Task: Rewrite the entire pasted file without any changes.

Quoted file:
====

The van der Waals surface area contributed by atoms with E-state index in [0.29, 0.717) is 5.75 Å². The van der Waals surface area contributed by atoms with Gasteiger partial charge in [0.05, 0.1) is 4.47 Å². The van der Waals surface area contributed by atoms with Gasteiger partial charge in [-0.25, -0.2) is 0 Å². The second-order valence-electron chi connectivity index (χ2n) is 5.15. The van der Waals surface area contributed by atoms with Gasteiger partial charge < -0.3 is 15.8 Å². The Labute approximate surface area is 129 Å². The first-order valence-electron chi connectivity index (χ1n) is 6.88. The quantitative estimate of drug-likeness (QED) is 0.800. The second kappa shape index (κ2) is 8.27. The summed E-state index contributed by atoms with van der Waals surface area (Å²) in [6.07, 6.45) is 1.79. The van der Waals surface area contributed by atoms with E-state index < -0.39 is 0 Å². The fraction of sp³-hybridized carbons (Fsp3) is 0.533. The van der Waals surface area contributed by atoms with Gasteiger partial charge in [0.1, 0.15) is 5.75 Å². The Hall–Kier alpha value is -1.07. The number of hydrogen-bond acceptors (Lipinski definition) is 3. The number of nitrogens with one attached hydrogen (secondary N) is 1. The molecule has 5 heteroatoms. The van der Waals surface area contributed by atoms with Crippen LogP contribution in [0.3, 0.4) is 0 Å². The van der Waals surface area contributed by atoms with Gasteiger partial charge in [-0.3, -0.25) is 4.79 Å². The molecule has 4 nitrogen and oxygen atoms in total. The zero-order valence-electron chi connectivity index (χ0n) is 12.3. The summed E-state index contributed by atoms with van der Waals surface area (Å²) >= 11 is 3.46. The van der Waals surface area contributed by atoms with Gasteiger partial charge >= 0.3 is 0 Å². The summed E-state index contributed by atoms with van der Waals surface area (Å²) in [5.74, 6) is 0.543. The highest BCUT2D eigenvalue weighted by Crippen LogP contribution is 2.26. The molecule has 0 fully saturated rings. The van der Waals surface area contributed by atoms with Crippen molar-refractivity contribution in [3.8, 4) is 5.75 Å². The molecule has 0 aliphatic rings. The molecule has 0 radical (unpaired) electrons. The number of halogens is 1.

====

The van der Waals surface area contributed by atoms with E-state index in [0.29, 0.717) is 5.75 Å². The van der Waals surface area contributed by atoms with Gasteiger partial charge in [0.05, 0.1) is 4.47 Å². The van der Waals surface area contributed by atoms with Gasteiger partial charge in [-0.25, -0.2) is 0 Å². The second-order valence-electron chi connectivity index (χ2n) is 5.15. The van der Waals surface area contributed by atoms with Gasteiger partial charge < -0.3 is 15.8 Å². The Labute approximate surface area is 129 Å². The first-order valence-electron chi connectivity index (χ1n) is 6.88. The quantitative estimate of drug-likeness (QED) is 0.800. The second kappa shape index (κ2) is 8.27. The summed E-state index contributed by atoms with van der Waals surface area (Å²) in [6.07, 6.45) is 1.79. The van der Waals surface area contributed by atoms with E-state index < -0.39 is 0 Å². The fraction of sp³-hybridized carbons (Fsp3) is 0.533. The van der Waals surface area contributed by atoms with Gasteiger partial charge in [0.1, 0.15) is 5.75 Å². The Hall–Kier alpha value is -1.07. The number of hydrogen-bond acceptors (Lipinski definition) is 3. The number of nitrogens with one attached hydrogen (secondary N) is 1. The molecule has 5 heteroatoms. The van der Waals surface area contributed by atoms with Crippen LogP contribution in [0.3, 0.4) is 0 Å². The van der Waals surface area contributed by atoms with Gasteiger partial charge in [-0.3, -0.25) is 4.79 Å². The molecule has 4 nitrogen and oxygen atoms in total. The zero-order valence-electron chi connectivity index (χ0n) is 12.3. The summed E-state index contributed by atoms with van der Waals surface area (Å²) >= 11 is 3.46. The van der Waals surface area contributed by atoms with Gasteiger partial charge >= 0.3 is 0 Å². The summed E-state index contributed by atoms with van der Waals surface area (Å²) in [5.74, 6) is 0.543. The highest BCUT2D eigenvalue weighted by Crippen LogP contribution is 2.26. The molecule has 0 fully saturated rings. The van der Waals surface area contributed by atoms with Crippen molar-refractivity contribution in [3.8, 4) is 5.75 Å². The molecule has 0 aliphatic rings. The molecule has 0 radical (unpaired) electrons. The number of halogens is 1.